The Philadelphia Gay Men’s Chorus’ spring concert next month will feature the Philadelphia premiere of “Through a Glass, Darkly,” a musical piece that examines the complexities of crystal-meth addiction in the LGBT community. Last week, in preparation, the chorus members got a crash course on the drug and its consequences.
Sandy Smith, vice president of marketing for PGMC, contacted LGBT health facility Mazzoni Center to enlist assistance in educating the chorus about the real-life issues the piece will address.
Mazzoni clinical therapist Rand Faulkner, along with his partner Daniel Potoczniak, who is a psychologist, met with about 80 PGMC members Feb. 24 to discuss some of the physical and psychological effects the drug can incur on the user, as well as the far-reaching impact it can have on one’s life and loved ones.
Through his work at Mazzoni, Faulkner frequently sees patients who are addicted to crystal meth.
“It’s very prevalent in this city, and I’d say the majority of the individuals I work with who use meth are also HIV-positive, so it’s been kind of a crusade of mine to do something about this. It’s a real disease in our community,” Faulkner said. “There are no real statistics on [crystal-meth use] in the gay community, but from what I’ve seen, it’s pretty high.”
In addition to discussing the hard facts of addiction with the chorus members, Faulkner and Potoczniak also sat down with the men who will play leads in the piece to give them a glimpse into the mindset of the characters they’ll be depicting.
“Through a Glass, Darkly,” written by Michael Shaieb, follows 36 hours in the life of Sebastian, a Wall Street broker whose life is crumbling due to his addiction.
While out at a bar one night, Sebastian meets Billy, a younger gay man whom he seduces into using the drug with him, while Sebastian’s worried partner, Zack, waits home alone. Sebastian eventually deserts Billy at a hotel, however, and by the end of the piece the roles begin to reverse, as Billy spirals into his addiction and Sebastian begins to acknowledge that he needs help.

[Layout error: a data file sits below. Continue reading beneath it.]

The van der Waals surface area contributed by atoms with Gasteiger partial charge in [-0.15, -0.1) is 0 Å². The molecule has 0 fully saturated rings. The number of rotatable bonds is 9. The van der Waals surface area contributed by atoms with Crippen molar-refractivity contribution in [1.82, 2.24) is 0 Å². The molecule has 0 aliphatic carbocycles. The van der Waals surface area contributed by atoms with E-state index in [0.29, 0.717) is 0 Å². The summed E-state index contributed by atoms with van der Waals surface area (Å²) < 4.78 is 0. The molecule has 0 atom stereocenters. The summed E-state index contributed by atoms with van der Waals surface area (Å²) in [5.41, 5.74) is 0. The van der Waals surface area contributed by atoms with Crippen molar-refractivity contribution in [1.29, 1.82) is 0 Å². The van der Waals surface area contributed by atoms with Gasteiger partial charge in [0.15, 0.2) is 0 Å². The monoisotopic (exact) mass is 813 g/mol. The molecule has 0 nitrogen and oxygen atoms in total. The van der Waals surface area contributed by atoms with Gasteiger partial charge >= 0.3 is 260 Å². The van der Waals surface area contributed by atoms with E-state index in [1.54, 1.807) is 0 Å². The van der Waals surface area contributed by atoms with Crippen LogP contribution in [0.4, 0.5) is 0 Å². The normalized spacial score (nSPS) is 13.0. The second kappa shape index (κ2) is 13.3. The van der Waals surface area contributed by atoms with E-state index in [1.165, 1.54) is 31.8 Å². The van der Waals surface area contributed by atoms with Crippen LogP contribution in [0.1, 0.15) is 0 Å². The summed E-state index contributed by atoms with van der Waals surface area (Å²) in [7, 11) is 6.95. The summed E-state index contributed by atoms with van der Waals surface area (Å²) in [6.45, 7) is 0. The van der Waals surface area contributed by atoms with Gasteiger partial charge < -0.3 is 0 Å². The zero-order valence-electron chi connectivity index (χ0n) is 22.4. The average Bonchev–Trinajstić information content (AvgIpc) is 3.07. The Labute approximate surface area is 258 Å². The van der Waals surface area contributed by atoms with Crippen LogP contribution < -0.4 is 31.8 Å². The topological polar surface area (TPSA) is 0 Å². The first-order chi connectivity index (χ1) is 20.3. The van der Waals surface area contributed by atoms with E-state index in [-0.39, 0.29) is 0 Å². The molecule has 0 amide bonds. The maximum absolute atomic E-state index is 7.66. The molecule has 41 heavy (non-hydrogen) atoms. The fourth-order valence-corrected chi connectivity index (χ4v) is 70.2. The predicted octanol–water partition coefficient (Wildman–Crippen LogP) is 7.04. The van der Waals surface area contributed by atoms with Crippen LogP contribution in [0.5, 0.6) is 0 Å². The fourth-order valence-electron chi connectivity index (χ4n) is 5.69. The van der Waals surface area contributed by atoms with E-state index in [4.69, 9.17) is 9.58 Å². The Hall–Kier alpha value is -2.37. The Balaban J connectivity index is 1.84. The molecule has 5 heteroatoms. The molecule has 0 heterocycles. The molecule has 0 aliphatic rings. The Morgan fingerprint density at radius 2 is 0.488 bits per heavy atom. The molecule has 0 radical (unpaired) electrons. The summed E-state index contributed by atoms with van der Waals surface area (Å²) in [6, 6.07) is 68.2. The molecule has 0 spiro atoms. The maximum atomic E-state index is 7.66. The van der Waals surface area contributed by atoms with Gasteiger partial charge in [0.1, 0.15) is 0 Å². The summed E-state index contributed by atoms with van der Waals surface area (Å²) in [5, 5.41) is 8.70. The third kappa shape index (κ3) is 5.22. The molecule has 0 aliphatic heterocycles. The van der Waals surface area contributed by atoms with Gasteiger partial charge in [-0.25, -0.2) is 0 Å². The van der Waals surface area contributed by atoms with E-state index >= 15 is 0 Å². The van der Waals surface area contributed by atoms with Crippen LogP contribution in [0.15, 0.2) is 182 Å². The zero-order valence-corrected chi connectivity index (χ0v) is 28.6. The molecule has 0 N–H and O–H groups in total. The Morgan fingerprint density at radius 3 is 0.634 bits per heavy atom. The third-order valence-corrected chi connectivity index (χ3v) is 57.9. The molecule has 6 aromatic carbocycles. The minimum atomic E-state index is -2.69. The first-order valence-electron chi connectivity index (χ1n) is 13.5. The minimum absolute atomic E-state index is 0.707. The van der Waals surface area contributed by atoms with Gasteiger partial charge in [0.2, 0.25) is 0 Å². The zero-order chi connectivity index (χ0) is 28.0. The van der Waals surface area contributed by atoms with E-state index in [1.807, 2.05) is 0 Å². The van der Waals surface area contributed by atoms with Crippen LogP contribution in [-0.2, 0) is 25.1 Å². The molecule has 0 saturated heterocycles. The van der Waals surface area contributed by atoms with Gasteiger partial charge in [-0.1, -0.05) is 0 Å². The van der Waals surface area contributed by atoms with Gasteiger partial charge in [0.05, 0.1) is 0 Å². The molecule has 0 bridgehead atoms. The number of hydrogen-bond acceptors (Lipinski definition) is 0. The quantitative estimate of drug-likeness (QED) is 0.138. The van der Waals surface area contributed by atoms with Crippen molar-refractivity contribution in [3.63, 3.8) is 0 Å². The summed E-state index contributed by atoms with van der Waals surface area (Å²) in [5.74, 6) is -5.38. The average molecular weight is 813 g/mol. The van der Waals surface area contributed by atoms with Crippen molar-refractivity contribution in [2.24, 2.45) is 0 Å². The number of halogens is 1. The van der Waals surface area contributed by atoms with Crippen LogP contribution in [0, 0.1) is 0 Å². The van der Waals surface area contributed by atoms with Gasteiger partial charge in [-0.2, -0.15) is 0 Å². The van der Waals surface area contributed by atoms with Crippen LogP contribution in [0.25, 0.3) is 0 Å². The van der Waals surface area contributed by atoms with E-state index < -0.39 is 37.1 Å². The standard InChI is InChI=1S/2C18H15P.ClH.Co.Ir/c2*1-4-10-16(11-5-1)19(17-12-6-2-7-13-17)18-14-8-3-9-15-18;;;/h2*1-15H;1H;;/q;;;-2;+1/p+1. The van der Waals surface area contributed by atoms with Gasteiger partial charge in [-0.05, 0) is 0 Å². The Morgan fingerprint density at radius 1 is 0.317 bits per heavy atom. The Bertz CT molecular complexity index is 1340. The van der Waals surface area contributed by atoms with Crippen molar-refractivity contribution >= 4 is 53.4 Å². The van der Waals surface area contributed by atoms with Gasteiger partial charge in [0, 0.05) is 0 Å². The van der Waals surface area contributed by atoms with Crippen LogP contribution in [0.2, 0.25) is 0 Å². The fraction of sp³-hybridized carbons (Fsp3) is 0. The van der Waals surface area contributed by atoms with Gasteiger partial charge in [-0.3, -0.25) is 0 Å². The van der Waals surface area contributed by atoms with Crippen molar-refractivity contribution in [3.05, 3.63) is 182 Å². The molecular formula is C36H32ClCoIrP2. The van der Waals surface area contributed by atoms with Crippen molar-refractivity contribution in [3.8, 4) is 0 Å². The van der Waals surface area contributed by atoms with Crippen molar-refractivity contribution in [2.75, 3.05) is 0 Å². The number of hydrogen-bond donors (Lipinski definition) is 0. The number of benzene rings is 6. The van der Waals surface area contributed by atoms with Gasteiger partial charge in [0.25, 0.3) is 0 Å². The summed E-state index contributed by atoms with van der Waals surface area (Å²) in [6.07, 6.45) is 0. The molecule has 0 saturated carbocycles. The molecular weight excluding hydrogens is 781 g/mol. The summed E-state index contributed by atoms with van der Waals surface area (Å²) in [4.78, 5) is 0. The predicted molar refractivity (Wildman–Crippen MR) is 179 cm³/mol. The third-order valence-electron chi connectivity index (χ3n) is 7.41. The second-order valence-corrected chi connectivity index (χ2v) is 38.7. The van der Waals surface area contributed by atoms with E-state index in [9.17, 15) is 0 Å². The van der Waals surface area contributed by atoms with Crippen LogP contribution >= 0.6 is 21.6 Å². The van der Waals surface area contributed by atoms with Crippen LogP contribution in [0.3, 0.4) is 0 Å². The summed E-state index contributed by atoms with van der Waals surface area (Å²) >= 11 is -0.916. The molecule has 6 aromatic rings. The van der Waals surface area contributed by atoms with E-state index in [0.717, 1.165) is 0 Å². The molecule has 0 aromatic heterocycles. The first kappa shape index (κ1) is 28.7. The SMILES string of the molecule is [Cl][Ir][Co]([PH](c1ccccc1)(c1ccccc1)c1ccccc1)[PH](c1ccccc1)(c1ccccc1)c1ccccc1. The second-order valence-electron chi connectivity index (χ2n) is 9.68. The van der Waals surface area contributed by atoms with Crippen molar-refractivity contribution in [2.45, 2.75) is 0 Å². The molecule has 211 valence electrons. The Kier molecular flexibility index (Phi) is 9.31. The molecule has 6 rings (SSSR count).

Matt Geyer, who portrays Sebastian, called his discussion with Faulkner and Potoczniak an “eye-opener.”
“I’ve seen friends of mine who’ve made the mistake of falling into that trap but I’ve never been the addict, so talking with them kind of helped me understand that mentality,” he said. “The addict is just as much a victim of the drug as the people around them, and that’s something I didn’t really grasp before.”
Faulkner said that was precisely the message he was hoping to communicate.
“I was worried that the audience might see Matt’s character as a bad guy because he is at times abusive to his partner and gets the other character hooked on meth, but I don’t want people to see him as that. They’re all victims of it,” Faulkner said.
Justin Scott, who plays Billy, said he was already aware of the impact that meth use can have on a person, as he previously was a user.
“I relate with Billy very much because when I was younger, I was Billy, many times,” he said. “I was that boy in a hotel room getting high, wondering when my friend was coming back. That’s the reason why I wanted to be a part of this and why it means so much to me.”
Scott shared his story with fellow PGMC members at last week’s discussion, and said talking about it and taking on Billy’s struggle has been therapeutic.
“If I didn’t talk about my own experiences, it’d feel like I was lying. It’s important for me to be honest, both with myself and other people,” Scott said, noting that it’s also necessary for the LGBT community in Philadelphia to take a frank, truthful look at the pervasive problem of crystal-meth use.
“One of the things about crystal meth is that so many more people have done it than care to admit, and even more people have been affected by it in more ways than they care to remember,” Scott said. “It’s everywhere.”
For more information or to purchase tickets for the show, which runs April 16 and 17 at the Arden Theatre, 40 N. Second St., visit www.pgmc.org.